Using dual-stack backbones is a basic strategy for routing both IPv4 and IPv6. All routers in the network need to be upgraded to be dual-stack. IPv4 communication uses the IPv4 protocol stack (with forwarding of IPv4 packets based on routes learned through running IPv4-specific routing protocols), and IPv6 communication uses the IPv6 stack with routes learned through the IPv6-specific routing protocols.
The key requirements are that each site has an IPv6 unicast global prefix and appropriate entries in a DNS that map between host names and IP addresses for both IPv4 and IPv6. Applications choose between using IPv4 or IPv6 based on the response from the DNS resolver library, with the application selecting the correct address based on the type of IP traffic and particular requirements of the communication.
Today, dual-stack routing is a valid deployment strategy for specific network infrastructures with a mixture of IPv4 and IPv6 applications (such as on a campus or an aggregation point of presence), requiring both protocols to be configured. However, apart from the obvious need to upgrade all routers in the network, limitations to this approach are that the routers require a dual addressing scheme to be defined, require dual management of the IPv4 and IPv6 routing protocols, and must be configured with enough memory for both the IPv4 and IPv6 routing tables.
Also, Cisco does not recommend an overall upgrade to a dual-stack network until there is a better parity between features and traffic levels. Although IPv6 for Cisco IOS software fully supports dual-stack, the current implementation of IPv6 requires enhancements to various services (for example, IPv6 multicast) before any network can be upgraded to dual-stack.
IPv6 routing is turned on via the global configuration command ipv6 unicast-routing. The other command required is configuring an IPv6 address on an interface. This is accomplished in interface configuration mode with the ipv6 address <address> command.
Tunneling is the encapsulation of IPv6 traffic within IPv4 packets so that they can be sent over an IPv4 backbone, allowing isolated IPv6 end systems and routers to communicate without the need to upgrade the IPv4 infrastructure that exists between them. Tunneling is one of the key deployment strategies for both service providers and enterprises during the period of IPv4 and IPv6 coexistence.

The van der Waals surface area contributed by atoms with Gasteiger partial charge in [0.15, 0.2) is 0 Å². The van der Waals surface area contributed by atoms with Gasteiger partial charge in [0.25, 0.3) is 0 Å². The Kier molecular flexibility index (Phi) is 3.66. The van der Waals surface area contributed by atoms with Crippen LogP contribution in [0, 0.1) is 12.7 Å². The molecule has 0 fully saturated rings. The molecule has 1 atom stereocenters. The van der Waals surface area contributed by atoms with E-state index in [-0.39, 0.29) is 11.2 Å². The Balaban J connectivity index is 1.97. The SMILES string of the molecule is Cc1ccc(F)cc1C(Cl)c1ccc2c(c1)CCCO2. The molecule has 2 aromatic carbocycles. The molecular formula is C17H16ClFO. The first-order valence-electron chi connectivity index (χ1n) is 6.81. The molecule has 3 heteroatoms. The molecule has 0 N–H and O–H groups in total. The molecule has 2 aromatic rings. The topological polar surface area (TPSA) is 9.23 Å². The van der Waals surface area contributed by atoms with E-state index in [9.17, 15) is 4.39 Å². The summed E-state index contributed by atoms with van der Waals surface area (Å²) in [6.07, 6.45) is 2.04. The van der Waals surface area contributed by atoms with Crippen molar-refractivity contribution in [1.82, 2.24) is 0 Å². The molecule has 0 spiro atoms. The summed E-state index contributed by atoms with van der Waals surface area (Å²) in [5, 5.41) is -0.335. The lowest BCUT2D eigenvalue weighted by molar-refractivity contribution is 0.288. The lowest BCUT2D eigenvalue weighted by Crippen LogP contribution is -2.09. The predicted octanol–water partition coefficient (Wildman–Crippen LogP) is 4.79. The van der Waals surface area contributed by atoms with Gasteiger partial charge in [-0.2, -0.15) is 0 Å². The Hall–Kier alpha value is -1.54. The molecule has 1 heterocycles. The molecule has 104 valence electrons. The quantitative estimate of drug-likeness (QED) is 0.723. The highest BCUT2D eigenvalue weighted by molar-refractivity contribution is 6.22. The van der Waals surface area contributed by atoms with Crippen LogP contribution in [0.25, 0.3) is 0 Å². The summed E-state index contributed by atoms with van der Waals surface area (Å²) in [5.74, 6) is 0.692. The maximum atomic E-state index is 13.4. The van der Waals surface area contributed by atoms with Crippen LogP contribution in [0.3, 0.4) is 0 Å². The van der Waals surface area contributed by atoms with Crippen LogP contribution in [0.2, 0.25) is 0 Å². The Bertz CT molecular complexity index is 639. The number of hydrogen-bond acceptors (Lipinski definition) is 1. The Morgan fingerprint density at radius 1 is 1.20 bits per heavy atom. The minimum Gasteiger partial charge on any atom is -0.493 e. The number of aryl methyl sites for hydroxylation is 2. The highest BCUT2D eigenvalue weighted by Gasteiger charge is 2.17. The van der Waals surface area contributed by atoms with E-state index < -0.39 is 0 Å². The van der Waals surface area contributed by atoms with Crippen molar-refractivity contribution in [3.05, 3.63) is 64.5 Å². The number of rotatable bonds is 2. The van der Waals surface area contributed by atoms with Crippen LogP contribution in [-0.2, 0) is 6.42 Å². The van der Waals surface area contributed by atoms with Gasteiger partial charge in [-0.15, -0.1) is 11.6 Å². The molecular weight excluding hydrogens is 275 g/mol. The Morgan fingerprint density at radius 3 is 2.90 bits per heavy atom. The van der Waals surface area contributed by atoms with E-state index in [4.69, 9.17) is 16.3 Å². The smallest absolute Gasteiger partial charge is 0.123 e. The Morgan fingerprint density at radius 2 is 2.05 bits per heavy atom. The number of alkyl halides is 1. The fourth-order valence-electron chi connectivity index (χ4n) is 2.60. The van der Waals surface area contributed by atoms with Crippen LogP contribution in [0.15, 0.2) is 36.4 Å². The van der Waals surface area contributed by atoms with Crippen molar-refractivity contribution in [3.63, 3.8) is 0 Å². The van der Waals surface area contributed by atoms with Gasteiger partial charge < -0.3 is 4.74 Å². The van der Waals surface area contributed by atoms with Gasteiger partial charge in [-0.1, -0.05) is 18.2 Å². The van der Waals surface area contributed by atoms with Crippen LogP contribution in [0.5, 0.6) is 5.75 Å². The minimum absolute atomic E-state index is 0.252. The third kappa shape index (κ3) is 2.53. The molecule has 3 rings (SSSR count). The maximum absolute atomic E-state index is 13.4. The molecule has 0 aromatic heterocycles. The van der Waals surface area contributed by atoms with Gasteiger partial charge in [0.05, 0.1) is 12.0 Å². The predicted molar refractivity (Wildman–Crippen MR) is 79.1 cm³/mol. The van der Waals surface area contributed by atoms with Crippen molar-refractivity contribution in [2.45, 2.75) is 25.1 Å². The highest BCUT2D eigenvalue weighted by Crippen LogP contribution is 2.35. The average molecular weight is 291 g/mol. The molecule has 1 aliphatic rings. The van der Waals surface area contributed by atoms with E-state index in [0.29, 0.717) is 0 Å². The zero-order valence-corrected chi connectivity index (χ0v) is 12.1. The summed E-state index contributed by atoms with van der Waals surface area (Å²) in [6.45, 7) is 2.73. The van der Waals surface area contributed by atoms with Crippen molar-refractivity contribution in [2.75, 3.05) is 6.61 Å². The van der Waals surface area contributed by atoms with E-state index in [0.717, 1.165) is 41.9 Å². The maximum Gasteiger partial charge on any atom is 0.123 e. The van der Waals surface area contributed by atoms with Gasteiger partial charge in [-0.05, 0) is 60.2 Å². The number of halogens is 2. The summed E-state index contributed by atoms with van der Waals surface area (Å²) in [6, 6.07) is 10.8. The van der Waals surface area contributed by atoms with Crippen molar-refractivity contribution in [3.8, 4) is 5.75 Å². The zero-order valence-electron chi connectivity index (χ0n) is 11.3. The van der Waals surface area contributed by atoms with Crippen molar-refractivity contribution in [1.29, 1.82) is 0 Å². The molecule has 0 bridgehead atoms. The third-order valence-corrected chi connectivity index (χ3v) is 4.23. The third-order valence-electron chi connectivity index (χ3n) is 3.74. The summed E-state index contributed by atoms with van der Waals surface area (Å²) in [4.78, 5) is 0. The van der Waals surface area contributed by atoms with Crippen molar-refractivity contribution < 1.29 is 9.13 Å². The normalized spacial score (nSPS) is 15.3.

Tunneling allows service providers to offer an end-to-end IPv6 service without major upgrades to the infrastructure and without impacting current IPv4 services. Tunneling allows enterprises to interconnect isolated IPv6 domains over their existing IPv4 infrastructures, or to connect to remote IPv6 networks such as the 6bone.
A variety of tunnel mechanisms are available. These mechanisms include manually created tunnels such as IPv6 manually configured tunnels (RFC 2893) and IPv6 over IPv4 GRE tunnels, semiautomatic tunnel mechanisms such as that employed by tunnel broker services, and fully automatic tunnel mechanisms such as IPv4-compatible and 6to4. Manual and GRE tunnels are used between two points and require configuration of both the source and destination ends of the tunnel, whereas automatic tunnel mechanisms need only to be enabled and are more transient — they are set up and taken down as required, and last only as long as the communication.
A manually configured tunnel is equivalent to a permanent link between two IPv6 domains over an IPv4 backbone. The primary use is for stable connections that require regular secure communication between two edge routers or between an end system and an edge router, or for connection to remote IPv6 networks such as the 6bone. The edge routers and end systems, if they are at the end of the tunnel, must be dual-stack implementations.
At each end of the tunnel, you configure the IPv4 and IPv6 addresses of the dual-stack router on the tunnel interface, and identify the entry and exit (or source and destination) points using IPv4 addresses. For enterprises, your ISP provides you with the appropriate IPv6 address prefix for your site. Your ISP also provides you with the required destination IPv4 address for the exit point of the tunnel.
Because each tunnel exists between only two routers, adding routers means adding tunnels to cater for all the paths between the routers. Because each tunnel is independently managed, the more routers you have, the more tunnels you need, and the greater is the management overhead. As with other tunnel mechanisms, NAT, when applied to the outer IPv4 header, is allowed along the path of the tunnel only if the translation map is stable and preestablished.
Configuring an IPv6 address on an interface automatically configures the interface link-local address and activates IPv6 for that interface.
The configuration of the IPv6 address on an interface automatically configures the link-local address for that interface. Also, the interface automatically joins the required multicast groups for that link:
Solicited node multicast address FF02::1:FF47:1530
All hosts on the link multicast addresses FF02::1
All routers on the link multicast addresses FF02::2